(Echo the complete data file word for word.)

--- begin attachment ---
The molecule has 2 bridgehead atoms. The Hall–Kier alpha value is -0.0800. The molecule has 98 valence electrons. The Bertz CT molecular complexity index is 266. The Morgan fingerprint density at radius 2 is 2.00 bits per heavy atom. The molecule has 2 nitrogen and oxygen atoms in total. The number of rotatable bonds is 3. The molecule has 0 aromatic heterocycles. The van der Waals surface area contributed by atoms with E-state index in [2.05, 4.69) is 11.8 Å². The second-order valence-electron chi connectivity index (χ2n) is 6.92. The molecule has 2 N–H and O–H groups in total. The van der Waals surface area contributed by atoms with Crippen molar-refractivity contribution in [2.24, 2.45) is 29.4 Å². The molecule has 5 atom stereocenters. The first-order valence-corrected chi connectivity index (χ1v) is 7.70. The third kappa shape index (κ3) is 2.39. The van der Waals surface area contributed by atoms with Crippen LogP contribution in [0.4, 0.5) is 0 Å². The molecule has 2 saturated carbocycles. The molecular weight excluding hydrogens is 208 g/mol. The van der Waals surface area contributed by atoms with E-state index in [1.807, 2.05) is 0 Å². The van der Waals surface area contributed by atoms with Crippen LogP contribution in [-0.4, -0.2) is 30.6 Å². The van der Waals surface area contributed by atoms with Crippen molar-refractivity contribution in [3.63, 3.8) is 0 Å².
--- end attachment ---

The molecule has 2 bridgehead atoms. The Hall–Kier alpha value is -0.0800. The molecule has 98 valence electrons. The Bertz CT molecular complexity index is 266. The Morgan fingerprint density at radius 2 is 2.00 bits per heavy atom. The molecule has 2 nitrogen and oxygen atoms in total. The number of rotatable bonds is 3. The molecule has 0 aromatic heterocycles. The van der Waals surface area contributed by atoms with E-state index in [2.05, 4.69) is 11.8 Å². The second-order valence-electron chi connectivity index (χ2n) is 6.92. The molecule has 2 N–H and O–H groups in total. The van der Waals surface area contributed by atoms with Crippen molar-refractivity contribution in [2.24, 2.45) is 29.4 Å². The molecule has 5 atom stereocenters. The first-order valence-corrected chi connectivity index (χ1v) is 7.70. The third kappa shape index (κ3) is 2.39. The van der Waals surface area contributed by atoms with Crippen LogP contribution in [0.4, 0.5) is 0 Å². The molecule has 2 saturated carbocycles. The molecular weight excluding hydrogens is 208 g/mol. The van der Waals surface area contributed by atoms with E-state index in [1.807, 2.05) is 0 Å². The van der Waals surface area contributed by atoms with Crippen LogP contribution in [-0.4, -0.2) is 30.6 Å². The van der Waals surface area contributed by atoms with Crippen molar-refractivity contribution in [3.63, 3.8) is 0 Å².